News Feature | August 6, 2014

3D Printed Organs On Demand — One Step Closer To Reality

By Chuck Seegert, Ph.D.

3D Printed Organs On Demand — One Step Closer To Reality
A close-up of tiny bioink droplets used to print organs shows live cells inside. Image Credit: American Chemical Society

Over 120,000 people are currently on waiting lists for organ transplants. Unfortunately, between January and April of this year, only about 10,000 were able to get the transplants they needed.

The science of biofabrication, or the fabrication of artificial organs, is an emerging field that can address this pressing need, and an international research team now appears to have brought the manufacturing of artificial organs one step closer to reality. 

Biofabrication is a term used to describe a 3D bioprinting process that precisely places layers of cells containing spheroids into a matrix. Bioprinting is used to form structures that consist of a matrix and cells interspersed within the matrix as desired or designed.

There are a few methods of performing the biofabrication process, but inkjet printing using a special solution called bioink is currently the most promising tool in use. Bioink is a mixture of an ink medium along with living cells that are deposited during printing.

Inkjet printing has been used to print many different types of living cells, including hamster ovary cells and human fibroblasts. This technology, however, has lacked an intimate understanding of the physics that govern the deposition of bioink. It is important to understand this behavior so that a full evaluation of bioink printing and biofabrication as a core technology can take place.

In a new study published in the American Chemical Society’s journal, Langmuir, the efforts of an international research team led by professor Yong Huang are described in detail. During the inkjet printing process, droplet formation of the cell-filled bioink is critical. Understanding the behavior of this system was the main goal, and the team focused on four key variables, including breakup time, droplet size, droplet velocity, and satellite formation. Time-resolved imaging was the method used to collect this data.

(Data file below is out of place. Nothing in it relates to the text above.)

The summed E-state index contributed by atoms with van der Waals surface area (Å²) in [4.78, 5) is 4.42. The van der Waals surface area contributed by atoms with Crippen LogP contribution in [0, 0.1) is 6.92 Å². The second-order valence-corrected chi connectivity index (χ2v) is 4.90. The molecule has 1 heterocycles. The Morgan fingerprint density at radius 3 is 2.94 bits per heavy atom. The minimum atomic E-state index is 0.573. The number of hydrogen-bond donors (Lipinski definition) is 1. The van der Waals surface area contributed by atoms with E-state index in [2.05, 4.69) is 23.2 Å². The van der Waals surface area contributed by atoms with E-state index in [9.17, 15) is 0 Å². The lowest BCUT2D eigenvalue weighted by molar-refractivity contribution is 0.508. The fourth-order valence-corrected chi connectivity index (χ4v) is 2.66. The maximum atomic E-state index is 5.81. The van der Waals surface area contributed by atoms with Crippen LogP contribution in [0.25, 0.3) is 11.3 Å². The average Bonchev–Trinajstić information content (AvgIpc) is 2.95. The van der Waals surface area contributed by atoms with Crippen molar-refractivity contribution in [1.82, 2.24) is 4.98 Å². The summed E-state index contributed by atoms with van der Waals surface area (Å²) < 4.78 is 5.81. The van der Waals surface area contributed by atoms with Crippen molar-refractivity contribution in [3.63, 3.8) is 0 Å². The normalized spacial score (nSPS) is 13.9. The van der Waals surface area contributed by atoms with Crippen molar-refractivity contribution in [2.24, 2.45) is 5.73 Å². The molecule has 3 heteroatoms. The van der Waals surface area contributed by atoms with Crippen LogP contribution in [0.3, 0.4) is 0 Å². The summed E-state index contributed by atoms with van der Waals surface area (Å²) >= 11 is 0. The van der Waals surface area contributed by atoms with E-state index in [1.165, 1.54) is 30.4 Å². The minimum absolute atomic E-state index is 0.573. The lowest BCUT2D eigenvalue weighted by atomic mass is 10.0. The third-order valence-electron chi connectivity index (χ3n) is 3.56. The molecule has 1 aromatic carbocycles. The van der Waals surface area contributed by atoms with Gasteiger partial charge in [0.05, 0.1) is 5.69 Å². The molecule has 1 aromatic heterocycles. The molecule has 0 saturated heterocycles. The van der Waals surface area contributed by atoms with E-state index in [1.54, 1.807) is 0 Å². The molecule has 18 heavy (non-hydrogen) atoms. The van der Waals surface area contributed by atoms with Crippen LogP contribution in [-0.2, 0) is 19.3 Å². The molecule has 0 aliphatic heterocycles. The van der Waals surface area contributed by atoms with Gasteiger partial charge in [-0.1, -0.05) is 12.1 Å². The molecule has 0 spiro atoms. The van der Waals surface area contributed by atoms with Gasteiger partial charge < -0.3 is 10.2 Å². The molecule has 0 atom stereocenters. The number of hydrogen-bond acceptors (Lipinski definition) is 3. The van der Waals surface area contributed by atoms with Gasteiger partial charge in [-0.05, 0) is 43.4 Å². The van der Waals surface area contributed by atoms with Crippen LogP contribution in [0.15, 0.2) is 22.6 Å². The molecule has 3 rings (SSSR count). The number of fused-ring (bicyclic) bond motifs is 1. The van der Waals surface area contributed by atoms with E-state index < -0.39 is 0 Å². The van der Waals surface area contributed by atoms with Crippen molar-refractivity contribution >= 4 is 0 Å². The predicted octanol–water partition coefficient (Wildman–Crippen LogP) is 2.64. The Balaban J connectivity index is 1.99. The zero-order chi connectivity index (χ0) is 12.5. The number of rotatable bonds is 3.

The researchers believed that cell concentration may be involved in the physics of droplet formation. Therefore, the bioink was tested at four different cell concentrations, including zero cells, 1 by 106, 5 by 106, and 1 by 107 cells/mL.

To gain another level of understanding on how cells, as a physical component of bioink, have an influence on droplet formation, they were compared to solutions containing polystyrene microbeads. Cells are flexible and relatively compliant compared to microbeads, which are rigid. The printing of the microbeads was performed under the same conditions and at the same concentrations as the cell solutions, allowing the team to focus on the rigidity of the cells and their contribution to the droplet formation.

Overall, increasing the cell concentration in the bioink led to smaller droplet sizes and a lower droplet velocity, while the breakup time increased and the satellite droplet formation was suppressed. Comparing cells to polystyrene beads revealed that cell-laden bioink has less ejected fluid volume, lower droplet velocity, and greater breakup time.

Artificial organ development is receiving a lot of focus within the biomedical and bioengineering community due to the urgent needs of transplant patients. Research has focused on depositing cells in 3D matrices, as well as 3D printing support structures like the 3D vasculature needed to maintain them within their matrix.